Panic is a natural first response to the awareness of what a terrible spot humanity is in. Despair often follows the panic. We have to calm down, and cheer ourselves up, before we can get to the real, urgent, practical work of saving the world.
Human-caused climate change is happening faster than even the worst pessimists predicted. The fires, floods, and droughts scare more people all the time. We are beginning to understand the harm we have done to ourselves and this beautiful earth. If enough of us are afraid enough, we might change our behavior before it’s too late. In a way, fear is our only hope.
Some have moved from denial straight to despair. That is natural but convenient. Despair lets us off the hook. Why take the trouble to change if we’re doomed anyway? If we believe human survival is impossible, we won’t even try to fight. But it’s not impossible; it’s just unlikely. There’s a big difference.
We know what to do. Reduce, re-use, recycle; cut way down on fossil fuels, plastics, military spending, and meat; educate women world-wide to curb population growth; prepare for mass migrations; and so on. But how do we do any of this when most of us feel so powerless, and we seem stuck with the status quo?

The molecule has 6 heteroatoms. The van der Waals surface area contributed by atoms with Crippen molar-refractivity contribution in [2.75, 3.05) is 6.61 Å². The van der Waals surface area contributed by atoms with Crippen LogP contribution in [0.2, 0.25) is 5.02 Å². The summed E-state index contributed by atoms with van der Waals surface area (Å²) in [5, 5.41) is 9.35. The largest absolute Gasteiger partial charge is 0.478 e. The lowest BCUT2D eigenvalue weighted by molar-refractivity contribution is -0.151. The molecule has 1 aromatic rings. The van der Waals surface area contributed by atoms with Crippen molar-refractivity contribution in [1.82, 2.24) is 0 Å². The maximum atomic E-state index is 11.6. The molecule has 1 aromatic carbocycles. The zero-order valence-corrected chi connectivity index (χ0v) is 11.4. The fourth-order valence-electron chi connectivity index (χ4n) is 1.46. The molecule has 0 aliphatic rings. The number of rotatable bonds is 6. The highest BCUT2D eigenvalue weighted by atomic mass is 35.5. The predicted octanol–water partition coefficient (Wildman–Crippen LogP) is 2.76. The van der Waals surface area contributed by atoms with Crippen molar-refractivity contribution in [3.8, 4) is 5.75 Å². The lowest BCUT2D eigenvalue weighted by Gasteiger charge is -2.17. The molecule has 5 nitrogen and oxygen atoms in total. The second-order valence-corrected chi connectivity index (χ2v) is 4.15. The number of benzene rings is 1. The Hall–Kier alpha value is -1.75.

We do it through changing a culture that glorifies violence and greed. Each of us creates our culture every day, in what we buy, where we go, what we communicate. When we make different choices, we change the culture.
We’ve built our present world by imagining every detail. Everything we see around us is a product of human imagination – in fact, of countless imaginings. Money, status, nations, religions: all of these things are imaginary. When we think about them differently, they change. Now we must imagine a sustainable world where humanity and other species can thrive.
This is a time to rally ourselves, not give up. As has been said, it doesn’t matter what we did. What matters is what we do once we know what we have done.